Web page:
Shifting Republican Focus

Black Members of Congress remained loyal Republicans, but their allies at home and in Congress were quickly disappearing. Southern politics in the post-Reconstruction years witnessed the rapid collapse of the states’ Radical Republican governments, which had drawn from the ranks of newly freed African-American men. Over time, a cadre of local, state, and national politicians—composed of many former Confederates and Democrats—replaced the Republican regimes and they were determined to end the experiment in multiracialism. In the “redeemed” South, the Democratic Party eventually became synonymous with the codification and formalization of racial segregation.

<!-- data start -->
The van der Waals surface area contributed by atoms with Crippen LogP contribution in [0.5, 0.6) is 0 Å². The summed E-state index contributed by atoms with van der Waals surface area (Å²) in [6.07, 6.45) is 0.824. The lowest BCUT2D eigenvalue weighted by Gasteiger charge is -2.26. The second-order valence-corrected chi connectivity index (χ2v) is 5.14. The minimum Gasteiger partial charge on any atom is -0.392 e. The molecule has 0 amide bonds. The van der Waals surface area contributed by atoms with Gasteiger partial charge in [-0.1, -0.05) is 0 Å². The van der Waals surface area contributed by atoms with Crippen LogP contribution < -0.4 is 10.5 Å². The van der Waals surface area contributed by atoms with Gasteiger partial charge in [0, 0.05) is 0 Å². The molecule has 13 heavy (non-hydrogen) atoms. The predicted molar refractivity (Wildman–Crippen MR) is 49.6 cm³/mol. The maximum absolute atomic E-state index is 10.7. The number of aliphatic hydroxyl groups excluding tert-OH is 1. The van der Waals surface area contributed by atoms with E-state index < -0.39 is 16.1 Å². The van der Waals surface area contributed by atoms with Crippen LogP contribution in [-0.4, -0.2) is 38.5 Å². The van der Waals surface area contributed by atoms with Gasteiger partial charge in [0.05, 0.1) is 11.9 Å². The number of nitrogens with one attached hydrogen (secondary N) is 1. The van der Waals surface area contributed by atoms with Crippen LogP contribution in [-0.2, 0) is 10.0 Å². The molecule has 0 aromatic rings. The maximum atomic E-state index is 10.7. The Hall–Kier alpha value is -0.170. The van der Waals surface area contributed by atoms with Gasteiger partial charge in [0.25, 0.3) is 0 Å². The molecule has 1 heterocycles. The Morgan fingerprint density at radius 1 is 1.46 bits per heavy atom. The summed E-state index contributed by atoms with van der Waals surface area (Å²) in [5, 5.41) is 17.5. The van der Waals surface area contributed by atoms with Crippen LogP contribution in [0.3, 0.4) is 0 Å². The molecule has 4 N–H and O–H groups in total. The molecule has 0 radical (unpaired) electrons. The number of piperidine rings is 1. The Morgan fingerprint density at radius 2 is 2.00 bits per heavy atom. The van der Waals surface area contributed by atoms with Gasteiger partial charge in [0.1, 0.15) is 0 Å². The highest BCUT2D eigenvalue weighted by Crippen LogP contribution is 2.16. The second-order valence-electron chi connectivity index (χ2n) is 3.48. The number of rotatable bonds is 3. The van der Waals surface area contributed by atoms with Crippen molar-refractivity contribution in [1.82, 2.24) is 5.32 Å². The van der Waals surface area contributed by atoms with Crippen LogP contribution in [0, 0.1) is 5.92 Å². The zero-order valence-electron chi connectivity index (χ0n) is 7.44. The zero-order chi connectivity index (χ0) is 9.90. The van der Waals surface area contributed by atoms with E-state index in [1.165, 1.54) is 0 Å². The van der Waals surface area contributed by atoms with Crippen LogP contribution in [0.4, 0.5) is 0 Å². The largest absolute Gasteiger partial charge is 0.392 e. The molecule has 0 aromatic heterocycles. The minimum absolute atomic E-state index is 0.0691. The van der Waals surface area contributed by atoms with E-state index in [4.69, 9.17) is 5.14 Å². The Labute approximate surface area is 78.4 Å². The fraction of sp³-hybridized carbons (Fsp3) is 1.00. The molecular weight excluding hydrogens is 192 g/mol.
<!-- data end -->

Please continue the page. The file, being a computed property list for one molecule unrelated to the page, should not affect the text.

Harper's Cartoon Depicting Election Violence/tiles/non-collection/b/baic_cont_2_death_polls_free_federal_interference_-1879_LC_USZ62_127750.xml Image courtesy of Library of Congress Harper’s Weekly published “Death at the polls, and free from federal interference” in 1879. The cartoon depicted the violence that characterized elections in the post-Reconstruction South.